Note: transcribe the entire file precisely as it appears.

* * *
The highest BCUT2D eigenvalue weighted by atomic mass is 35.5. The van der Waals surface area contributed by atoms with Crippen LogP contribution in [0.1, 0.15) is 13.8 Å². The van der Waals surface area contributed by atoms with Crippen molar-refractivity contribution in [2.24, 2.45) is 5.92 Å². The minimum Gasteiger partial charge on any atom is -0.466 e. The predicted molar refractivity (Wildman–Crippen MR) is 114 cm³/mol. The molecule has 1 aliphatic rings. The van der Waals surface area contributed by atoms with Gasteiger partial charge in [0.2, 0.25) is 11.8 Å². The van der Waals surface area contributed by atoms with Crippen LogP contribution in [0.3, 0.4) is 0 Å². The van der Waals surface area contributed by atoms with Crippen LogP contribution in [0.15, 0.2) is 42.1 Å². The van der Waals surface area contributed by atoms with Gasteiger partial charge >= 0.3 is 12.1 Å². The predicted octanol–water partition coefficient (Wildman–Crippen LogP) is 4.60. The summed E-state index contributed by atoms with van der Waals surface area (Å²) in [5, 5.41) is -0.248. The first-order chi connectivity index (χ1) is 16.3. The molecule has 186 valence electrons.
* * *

The highest BCUT2D eigenvalue weighted by atomic mass is 35.5. The van der Waals surface area contributed by atoms with Crippen LogP contribution in [0.1, 0.15) is 13.8 Å². The van der Waals surface area contributed by atoms with Crippen molar-refractivity contribution in [2.24, 2.45) is 5.92 Å². The minimum Gasteiger partial charge on any atom is -0.466 e. The predicted molar refractivity (Wildman–Crippen MR) is 114 cm³/mol. The molecule has 1 aliphatic rings. The van der Waals surface area contributed by atoms with Gasteiger partial charge in [0.2, 0.25) is 11.8 Å². The van der Waals surface area contributed by atoms with Crippen LogP contribution in [0.3, 0.4) is 0 Å². The van der Waals surface area contributed by atoms with Crippen LogP contribution in [0.15, 0.2) is 42.1 Å². The van der Waals surface area contributed by atoms with Gasteiger partial charge >= 0.3 is 12.1 Å². The predicted octanol–water partition coefficient (Wildman–Crippen LogP) is 4.60. The summed E-state index contributed by atoms with van der Waals surface area (Å²) in [5, 5.41) is -0.248. The first-order chi connectivity index (χ1) is 16.3. The molecule has 186 valence electrons.